ArcelorMittal South Africa reported a deeper first-half loss on Thursday but forecast growth in steel demand in Africa in the second half.
Headline losses grew to 1.619 billion rand ($125.5 million)for the six months to June 30 from a loss of 458 million a year earlier.
The company cited higher costs for imported coking coal and iron ore, exchange rate volatility and continued weakening of the South African economy.
Shares in the company, majority-owned by top global producer ArcelorMittal, were down 2.6 percent in early trade.
“Projections are that Africa will experience growth in demand on the order of 2.3 percent,” ArcelorMittal said in its earnings statement.
African markets, specifically in the west and east sub-Saharan regions, have remained positive due to infrastructure investments in rail, roads and energy, it said.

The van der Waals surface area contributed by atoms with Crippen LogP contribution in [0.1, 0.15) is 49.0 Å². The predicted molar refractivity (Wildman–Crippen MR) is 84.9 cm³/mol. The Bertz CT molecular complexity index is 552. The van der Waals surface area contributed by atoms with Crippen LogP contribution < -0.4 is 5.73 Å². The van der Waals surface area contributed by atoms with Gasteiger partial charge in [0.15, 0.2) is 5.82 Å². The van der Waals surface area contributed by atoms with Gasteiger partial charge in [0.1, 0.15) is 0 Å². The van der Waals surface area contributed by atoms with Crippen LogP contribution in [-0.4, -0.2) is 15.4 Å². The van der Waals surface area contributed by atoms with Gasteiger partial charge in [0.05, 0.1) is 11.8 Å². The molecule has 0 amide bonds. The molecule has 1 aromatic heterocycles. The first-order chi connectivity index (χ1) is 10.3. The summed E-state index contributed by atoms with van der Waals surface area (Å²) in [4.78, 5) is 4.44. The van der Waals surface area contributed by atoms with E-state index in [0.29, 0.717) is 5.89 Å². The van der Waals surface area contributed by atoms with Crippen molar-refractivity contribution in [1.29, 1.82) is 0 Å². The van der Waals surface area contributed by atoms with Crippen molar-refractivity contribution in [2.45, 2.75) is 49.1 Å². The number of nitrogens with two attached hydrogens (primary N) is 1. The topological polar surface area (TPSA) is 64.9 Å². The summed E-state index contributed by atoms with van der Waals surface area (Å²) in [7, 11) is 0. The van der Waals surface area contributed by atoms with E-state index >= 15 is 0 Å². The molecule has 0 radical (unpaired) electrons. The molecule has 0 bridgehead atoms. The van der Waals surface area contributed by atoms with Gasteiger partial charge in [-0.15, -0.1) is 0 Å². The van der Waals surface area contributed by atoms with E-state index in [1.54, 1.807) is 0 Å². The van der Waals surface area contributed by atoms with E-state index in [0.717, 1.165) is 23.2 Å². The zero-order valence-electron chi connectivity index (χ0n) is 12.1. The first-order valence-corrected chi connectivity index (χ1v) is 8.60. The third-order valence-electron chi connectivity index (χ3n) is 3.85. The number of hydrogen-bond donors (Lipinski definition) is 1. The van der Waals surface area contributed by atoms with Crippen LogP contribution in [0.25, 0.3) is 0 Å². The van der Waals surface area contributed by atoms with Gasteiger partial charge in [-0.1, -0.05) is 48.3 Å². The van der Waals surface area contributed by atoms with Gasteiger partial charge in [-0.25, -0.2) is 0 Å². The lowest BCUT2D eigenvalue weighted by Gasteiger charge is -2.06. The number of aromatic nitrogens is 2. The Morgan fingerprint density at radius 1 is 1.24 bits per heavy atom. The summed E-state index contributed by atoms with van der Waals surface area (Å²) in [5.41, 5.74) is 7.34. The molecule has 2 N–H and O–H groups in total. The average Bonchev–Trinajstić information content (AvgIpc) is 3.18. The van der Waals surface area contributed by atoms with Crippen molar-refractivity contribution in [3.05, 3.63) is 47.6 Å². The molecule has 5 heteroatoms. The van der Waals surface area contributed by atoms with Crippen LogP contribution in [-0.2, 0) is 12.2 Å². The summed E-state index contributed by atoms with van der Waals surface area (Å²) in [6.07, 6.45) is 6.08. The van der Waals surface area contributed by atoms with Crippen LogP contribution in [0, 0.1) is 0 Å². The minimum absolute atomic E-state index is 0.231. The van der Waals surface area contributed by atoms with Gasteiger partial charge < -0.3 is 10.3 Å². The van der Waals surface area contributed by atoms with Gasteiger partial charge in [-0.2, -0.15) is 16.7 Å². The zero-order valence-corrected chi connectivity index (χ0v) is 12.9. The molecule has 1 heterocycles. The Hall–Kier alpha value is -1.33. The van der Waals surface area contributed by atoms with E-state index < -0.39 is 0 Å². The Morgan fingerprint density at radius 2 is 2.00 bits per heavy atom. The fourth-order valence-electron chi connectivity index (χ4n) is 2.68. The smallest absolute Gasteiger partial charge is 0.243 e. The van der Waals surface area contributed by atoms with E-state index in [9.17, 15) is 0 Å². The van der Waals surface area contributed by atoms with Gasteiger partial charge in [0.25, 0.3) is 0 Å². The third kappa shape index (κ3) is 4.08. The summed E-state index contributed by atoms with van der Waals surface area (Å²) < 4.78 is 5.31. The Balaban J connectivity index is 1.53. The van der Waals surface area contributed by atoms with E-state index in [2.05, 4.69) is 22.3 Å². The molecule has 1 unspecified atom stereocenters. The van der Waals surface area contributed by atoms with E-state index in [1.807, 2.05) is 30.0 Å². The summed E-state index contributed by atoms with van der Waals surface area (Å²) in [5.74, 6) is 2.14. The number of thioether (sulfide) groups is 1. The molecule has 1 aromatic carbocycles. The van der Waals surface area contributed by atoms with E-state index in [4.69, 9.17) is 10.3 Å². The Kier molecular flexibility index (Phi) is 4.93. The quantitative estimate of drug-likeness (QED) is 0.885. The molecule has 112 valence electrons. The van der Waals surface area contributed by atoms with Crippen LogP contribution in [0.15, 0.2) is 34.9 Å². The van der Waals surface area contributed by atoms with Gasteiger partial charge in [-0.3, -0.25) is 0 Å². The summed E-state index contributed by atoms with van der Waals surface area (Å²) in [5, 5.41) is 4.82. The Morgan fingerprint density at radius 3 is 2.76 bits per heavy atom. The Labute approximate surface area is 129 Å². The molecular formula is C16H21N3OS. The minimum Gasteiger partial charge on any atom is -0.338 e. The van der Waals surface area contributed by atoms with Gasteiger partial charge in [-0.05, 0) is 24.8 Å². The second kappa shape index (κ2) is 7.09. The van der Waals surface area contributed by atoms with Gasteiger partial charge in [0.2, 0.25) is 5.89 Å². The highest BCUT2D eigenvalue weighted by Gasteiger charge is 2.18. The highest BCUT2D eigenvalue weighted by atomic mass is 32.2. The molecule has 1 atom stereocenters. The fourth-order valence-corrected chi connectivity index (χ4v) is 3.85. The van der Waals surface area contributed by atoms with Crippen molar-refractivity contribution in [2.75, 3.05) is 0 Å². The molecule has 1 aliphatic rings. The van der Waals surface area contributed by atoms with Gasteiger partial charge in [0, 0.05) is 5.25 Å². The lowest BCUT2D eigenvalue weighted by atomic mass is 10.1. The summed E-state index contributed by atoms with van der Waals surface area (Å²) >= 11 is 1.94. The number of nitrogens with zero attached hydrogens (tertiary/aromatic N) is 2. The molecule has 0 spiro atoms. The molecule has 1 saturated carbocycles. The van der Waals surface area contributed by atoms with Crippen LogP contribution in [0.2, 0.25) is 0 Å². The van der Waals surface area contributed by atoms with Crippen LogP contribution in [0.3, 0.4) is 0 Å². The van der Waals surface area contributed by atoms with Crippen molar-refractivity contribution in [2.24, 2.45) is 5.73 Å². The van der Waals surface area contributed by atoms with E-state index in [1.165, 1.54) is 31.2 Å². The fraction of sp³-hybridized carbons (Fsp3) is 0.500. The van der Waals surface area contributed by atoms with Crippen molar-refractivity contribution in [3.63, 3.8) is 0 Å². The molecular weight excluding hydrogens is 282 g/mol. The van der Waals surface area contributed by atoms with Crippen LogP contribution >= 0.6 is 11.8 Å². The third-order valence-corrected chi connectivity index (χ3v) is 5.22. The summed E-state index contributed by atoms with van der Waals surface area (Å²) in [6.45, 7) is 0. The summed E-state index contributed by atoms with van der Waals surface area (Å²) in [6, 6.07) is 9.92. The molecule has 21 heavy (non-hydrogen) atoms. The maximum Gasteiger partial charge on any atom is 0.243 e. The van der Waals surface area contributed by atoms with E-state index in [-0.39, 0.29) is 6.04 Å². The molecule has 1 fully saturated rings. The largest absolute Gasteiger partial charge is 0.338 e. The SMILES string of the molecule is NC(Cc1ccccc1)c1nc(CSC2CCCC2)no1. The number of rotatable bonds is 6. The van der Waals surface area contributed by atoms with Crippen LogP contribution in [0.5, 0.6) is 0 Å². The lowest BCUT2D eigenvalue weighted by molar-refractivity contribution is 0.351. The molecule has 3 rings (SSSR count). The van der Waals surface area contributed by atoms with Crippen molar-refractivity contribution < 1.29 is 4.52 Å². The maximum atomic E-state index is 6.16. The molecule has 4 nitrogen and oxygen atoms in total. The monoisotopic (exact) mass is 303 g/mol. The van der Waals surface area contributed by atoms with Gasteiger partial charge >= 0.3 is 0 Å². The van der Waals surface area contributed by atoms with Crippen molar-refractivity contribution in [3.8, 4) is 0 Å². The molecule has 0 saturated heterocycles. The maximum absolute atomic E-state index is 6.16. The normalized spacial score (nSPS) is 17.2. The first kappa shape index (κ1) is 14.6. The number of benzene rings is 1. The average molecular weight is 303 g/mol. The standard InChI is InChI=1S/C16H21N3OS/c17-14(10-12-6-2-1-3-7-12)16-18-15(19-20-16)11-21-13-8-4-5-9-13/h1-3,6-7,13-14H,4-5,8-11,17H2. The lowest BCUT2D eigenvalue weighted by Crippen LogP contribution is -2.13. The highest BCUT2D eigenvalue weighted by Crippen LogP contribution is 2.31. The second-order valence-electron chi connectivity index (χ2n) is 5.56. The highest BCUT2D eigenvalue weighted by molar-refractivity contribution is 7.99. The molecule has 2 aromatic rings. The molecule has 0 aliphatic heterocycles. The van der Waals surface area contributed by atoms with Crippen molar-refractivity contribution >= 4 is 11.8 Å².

Steel consumption in South Africa fell by 3.8 percent in the first half due to subdued economic growth and continued imports of large quantities of steel, especially from China, it said.
The steelmaker has long complained about cheap imports eating into its business.
South Africa plans to impose emergency “safeguard” tariffs on imports of certain flat hot-rolled steel products from July due to the damage done to domestic production.
The tariff is to stay in place for three years and fall from 12 percent in the first year to 10 percent in the second year and 8 percent in the third.
($1 = 12.8974 rand)
Reporting by Tanisha Heiberg; editing by Ed Stoddard and Jason Neely
Get the best of CNBC Africa sent straight to your inbox with breaking business news, insights and updates from experts across the continent. Sign up here.